Many of the bodies found are so badly decomposed that identification becomes difficult.
In modern times, Aokigahara became popular as the perfect place for suicide after the worldwide bestselling book by Seicho Matsumoto “Dots and Lines” was published (in 2007 the novel was made into mini series) – the novel described the double suicide of two lovers in the Aokigahara forest with a lot of details and romantic flavors. It is unknown how many people have taken their lives there as no official statistic existed up to 1970, and the number of dead bodies had been growing in the forest over the years. Later, Japanese police started to perform annual sweeps clean-ups of the forest removing the remains. For some time, there were not many of them, no more than several dozen a year. But from early 90s’ this number started to rise. Partially it can be attributed to the popularity and influence of another book – a notorious “Suicide Manual” by Wataru Tsurumi in which Aokigahara is presented as a perfect place to end a life. In the first several months after release, more than 1.5 million copies were sold on the Japanese book market, and it didn’t come much as a surprise that the next annual police sweep of the forest discovered 57 bodies, along with wet and decomposed copies of the “Suicide Manual” lying around.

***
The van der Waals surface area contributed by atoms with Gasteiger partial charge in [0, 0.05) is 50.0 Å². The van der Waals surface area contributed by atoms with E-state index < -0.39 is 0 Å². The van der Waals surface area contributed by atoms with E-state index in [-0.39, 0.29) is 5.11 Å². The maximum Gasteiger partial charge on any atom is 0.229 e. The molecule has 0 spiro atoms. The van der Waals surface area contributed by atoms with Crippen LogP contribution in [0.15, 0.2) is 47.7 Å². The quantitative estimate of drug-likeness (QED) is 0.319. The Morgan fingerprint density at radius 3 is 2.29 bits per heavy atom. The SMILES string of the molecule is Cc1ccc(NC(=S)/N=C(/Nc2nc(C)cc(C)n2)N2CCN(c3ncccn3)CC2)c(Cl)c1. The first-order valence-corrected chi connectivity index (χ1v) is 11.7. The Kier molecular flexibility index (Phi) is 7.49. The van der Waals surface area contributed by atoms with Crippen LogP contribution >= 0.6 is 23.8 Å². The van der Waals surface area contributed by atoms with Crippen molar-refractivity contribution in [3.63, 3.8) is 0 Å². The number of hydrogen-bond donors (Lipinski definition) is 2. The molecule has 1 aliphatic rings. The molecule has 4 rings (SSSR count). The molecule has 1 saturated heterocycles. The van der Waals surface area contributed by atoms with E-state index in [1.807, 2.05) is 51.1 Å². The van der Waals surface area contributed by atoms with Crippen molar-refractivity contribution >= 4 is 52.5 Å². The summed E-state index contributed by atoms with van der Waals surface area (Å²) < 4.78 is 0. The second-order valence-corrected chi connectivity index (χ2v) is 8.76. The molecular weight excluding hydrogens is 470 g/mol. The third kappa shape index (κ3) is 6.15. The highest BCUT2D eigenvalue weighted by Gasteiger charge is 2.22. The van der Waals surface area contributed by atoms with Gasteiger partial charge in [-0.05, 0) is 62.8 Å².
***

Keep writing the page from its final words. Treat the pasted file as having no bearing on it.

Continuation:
Data 1
Results of police reports regarding the numbers of the dead bodies found in Aokigahara forest during the annual sweeps and accidentals discoveries throw the years.

Due to the constant raise of the suicides in the forest, since 2003 official statics was classified in order to reduce the forest popularity in mass media and discurage futher suicides.